According to the Department of Justice, old IRC logs surfaced which indicate that Hutchins in his youth was responsible for more malicious activity than defending networks against hackers. This, however, is no new phenomena, many researchers started out exploring malicious bots and doing what many teenagers do best, misbehaving that is. Hutchins past as amateur black hat in his youth is neither here nor there. Depending on one’s prejudices would determine Hutchins’s innocence or guilt. As the Department of Justice still has large portions of the evidence under lock and key so only assumptions can be made as to his guilt, and it is now largely in the court's hands.
In July 2014, Hutchins went to Twitter to ask if anyone had a sample of Kronos. This request can be seen by some as an admission of guilt while other interpret it as him wanting a sample for research purposes as researchers do. Those more inclined to conspiracy theories might see the Twitter admission as a way to cover up his tracks by giving himself plausible deniability.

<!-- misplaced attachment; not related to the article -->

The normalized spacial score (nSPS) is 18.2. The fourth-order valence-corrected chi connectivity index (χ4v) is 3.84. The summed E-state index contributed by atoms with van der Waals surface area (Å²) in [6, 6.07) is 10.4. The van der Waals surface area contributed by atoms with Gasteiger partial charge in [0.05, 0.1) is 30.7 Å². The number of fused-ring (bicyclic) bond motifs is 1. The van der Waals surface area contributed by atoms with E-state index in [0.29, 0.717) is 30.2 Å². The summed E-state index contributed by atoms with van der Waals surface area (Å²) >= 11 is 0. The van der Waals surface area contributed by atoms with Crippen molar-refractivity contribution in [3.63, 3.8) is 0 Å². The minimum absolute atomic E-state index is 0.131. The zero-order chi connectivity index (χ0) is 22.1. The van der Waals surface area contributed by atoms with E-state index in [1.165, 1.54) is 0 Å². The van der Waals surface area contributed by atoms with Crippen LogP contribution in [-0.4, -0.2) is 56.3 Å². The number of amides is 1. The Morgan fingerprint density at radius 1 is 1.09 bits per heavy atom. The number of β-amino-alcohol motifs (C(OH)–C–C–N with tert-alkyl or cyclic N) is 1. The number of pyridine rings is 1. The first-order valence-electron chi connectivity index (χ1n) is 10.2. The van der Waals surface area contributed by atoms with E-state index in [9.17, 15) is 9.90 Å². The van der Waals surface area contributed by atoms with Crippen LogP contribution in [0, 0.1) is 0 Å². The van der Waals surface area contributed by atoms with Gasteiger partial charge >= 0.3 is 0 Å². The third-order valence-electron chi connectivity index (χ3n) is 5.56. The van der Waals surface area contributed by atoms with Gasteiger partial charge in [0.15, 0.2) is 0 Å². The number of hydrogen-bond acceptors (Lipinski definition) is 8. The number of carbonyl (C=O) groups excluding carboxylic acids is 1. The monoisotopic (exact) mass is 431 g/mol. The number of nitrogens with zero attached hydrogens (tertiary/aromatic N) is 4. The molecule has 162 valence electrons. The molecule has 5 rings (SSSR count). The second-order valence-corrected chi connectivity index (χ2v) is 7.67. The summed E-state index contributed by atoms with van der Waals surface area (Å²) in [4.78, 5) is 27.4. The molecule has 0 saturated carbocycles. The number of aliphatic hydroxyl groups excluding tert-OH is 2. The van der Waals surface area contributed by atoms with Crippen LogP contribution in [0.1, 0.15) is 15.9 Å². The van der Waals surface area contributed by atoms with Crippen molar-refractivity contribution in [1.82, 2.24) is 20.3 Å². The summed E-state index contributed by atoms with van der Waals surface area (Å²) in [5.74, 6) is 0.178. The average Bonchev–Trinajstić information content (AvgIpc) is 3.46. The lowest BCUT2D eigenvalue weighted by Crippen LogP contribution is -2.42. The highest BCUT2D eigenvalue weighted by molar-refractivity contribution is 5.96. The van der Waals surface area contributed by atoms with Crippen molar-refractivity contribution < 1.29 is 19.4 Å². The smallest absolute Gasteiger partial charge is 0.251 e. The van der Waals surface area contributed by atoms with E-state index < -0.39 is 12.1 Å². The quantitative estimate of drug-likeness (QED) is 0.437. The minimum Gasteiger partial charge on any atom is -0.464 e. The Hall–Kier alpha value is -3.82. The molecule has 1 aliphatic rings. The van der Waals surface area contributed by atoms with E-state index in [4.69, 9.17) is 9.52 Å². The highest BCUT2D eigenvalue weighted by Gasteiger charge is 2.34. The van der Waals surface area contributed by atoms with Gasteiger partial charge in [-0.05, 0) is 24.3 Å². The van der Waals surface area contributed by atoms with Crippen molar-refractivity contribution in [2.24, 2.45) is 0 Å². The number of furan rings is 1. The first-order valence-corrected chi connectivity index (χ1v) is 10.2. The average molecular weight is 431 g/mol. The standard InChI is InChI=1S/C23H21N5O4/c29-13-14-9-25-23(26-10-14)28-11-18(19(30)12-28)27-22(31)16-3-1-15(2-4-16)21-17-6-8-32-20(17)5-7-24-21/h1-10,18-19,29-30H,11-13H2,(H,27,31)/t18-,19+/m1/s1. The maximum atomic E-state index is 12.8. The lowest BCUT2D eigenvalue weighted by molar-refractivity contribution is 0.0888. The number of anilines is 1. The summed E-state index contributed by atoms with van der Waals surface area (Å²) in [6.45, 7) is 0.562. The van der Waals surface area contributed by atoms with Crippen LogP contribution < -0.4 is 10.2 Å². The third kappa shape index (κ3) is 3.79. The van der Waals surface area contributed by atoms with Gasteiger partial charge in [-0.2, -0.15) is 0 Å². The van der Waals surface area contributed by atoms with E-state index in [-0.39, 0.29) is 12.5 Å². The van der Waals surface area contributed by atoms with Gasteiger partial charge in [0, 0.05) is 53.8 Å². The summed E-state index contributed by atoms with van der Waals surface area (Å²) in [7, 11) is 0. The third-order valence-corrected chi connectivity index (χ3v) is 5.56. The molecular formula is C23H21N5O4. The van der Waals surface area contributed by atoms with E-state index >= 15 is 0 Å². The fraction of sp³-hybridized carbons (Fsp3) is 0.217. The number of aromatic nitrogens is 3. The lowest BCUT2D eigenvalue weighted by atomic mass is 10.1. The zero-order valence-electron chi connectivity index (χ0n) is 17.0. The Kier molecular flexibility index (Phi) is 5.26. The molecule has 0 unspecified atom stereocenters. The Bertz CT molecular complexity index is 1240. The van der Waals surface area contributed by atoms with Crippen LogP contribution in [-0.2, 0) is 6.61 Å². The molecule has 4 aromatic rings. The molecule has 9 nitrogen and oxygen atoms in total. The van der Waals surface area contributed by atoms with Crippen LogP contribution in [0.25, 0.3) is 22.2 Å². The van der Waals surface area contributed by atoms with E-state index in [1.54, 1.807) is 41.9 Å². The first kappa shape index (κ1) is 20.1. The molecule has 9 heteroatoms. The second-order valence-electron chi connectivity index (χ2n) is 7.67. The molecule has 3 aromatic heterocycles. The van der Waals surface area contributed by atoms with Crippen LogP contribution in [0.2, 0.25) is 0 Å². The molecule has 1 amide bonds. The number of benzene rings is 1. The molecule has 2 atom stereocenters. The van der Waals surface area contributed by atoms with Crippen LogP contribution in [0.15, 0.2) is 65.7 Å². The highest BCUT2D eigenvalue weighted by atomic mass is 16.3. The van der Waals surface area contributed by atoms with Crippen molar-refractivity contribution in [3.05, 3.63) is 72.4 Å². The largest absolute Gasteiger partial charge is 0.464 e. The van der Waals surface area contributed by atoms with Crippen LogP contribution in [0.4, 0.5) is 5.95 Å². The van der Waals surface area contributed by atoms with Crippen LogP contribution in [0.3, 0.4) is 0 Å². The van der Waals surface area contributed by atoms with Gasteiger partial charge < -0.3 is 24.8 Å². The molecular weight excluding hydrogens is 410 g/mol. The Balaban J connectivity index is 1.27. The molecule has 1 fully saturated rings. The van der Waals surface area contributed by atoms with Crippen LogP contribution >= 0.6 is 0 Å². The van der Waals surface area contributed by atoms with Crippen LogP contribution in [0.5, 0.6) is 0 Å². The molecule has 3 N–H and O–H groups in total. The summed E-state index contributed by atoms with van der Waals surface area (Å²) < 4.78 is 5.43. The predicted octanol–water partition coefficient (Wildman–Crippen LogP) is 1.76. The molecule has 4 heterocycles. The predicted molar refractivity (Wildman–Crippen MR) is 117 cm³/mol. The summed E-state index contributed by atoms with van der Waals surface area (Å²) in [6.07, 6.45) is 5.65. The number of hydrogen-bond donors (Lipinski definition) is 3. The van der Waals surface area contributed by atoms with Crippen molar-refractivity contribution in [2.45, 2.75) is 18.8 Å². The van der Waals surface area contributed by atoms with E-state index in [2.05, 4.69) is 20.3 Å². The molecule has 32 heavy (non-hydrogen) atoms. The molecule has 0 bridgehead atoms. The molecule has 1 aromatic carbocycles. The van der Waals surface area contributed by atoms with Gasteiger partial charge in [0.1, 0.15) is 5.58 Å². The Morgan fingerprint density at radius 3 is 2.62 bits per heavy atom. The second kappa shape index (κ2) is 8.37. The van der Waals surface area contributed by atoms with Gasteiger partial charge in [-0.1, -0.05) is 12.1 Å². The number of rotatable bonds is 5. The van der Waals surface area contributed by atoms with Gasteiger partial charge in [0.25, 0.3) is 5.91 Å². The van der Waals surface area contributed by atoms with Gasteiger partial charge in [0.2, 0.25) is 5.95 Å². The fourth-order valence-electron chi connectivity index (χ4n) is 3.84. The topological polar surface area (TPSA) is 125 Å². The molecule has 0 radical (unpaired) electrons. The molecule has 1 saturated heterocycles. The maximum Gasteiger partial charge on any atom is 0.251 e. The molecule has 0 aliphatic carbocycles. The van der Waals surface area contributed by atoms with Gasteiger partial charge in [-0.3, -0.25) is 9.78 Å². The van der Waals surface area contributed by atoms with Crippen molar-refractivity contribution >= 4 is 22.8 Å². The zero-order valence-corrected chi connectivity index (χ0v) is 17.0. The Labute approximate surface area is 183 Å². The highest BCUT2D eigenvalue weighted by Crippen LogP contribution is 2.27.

The war on cyber crime
With the recent closure and seizure of servers owned by AlphaBay and the arrest of one of the minds behind BTCe on fraud and money laundering charges can be seen as a definite scaling up on the war against cyber criminals. As researchers often tread a very fine line between right and wrong. In order to gain intelligence on malware, this line needs to be tread. Prosecutors across the globe need to be sure that they are targeting the criminals and not those looking to be the first line of defence when an attack occurs. Whether Hutchins is guilty or not is for the courts to decide. While many have come to his support, if the case and accusations are seen as spurious far more will come to his support resulting in a rather embarrassing time for the prosecution.